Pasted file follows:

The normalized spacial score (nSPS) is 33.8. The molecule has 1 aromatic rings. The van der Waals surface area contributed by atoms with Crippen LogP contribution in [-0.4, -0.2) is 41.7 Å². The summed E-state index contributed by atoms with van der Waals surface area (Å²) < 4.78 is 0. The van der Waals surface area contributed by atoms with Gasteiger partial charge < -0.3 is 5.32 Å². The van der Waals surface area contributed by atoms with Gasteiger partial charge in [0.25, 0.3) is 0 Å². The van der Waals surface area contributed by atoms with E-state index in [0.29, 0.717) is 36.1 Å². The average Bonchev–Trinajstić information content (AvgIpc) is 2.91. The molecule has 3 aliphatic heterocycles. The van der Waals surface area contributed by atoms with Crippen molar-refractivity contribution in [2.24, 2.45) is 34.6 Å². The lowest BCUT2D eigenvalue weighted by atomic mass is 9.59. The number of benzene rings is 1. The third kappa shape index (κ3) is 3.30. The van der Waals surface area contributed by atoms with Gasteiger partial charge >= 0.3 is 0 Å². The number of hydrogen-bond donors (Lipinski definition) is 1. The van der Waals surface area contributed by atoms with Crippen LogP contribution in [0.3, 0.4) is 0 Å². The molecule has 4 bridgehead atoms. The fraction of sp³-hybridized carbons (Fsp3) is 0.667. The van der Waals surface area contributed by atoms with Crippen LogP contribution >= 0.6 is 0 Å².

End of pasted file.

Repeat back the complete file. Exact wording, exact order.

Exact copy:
The normalized spacial score (nSPS) is 33.8. The molecule has 1 aromatic rings. The van der Waals surface area contributed by atoms with Crippen LogP contribution in [-0.4, -0.2) is 41.7 Å². The summed E-state index contributed by atoms with van der Waals surface area (Å²) < 4.78 is 0. The van der Waals surface area contributed by atoms with Gasteiger partial charge < -0.3 is 5.32 Å². The van der Waals surface area contributed by atoms with Gasteiger partial charge in [0.25, 0.3) is 0 Å². The van der Waals surface area contributed by atoms with E-state index in [0.29, 0.717) is 36.1 Å². The average Bonchev–Trinajstić information content (AvgIpc) is 2.91. The molecule has 3 aliphatic heterocycles. The van der Waals surface area contributed by atoms with Crippen molar-refractivity contribution in [2.24, 2.45) is 34.6 Å². The lowest BCUT2D eigenvalue weighted by atomic mass is 9.59. The number of benzene rings is 1. The third kappa shape index (κ3) is 3.30. The van der Waals surface area contributed by atoms with Gasteiger partial charge >= 0.3 is 0 Å². The number of hydrogen-bond donors (Lipinski definition) is 1. The van der Waals surface area contributed by atoms with Crippen LogP contribution in [0.3, 0.4) is 0 Å². The molecule has 4 bridgehead atoms. The fraction of sp³-hybridized carbons (Fsp3) is 0.667. The van der Waals surface area contributed by atoms with Crippen LogP contribution >= 0.6 is 0 Å².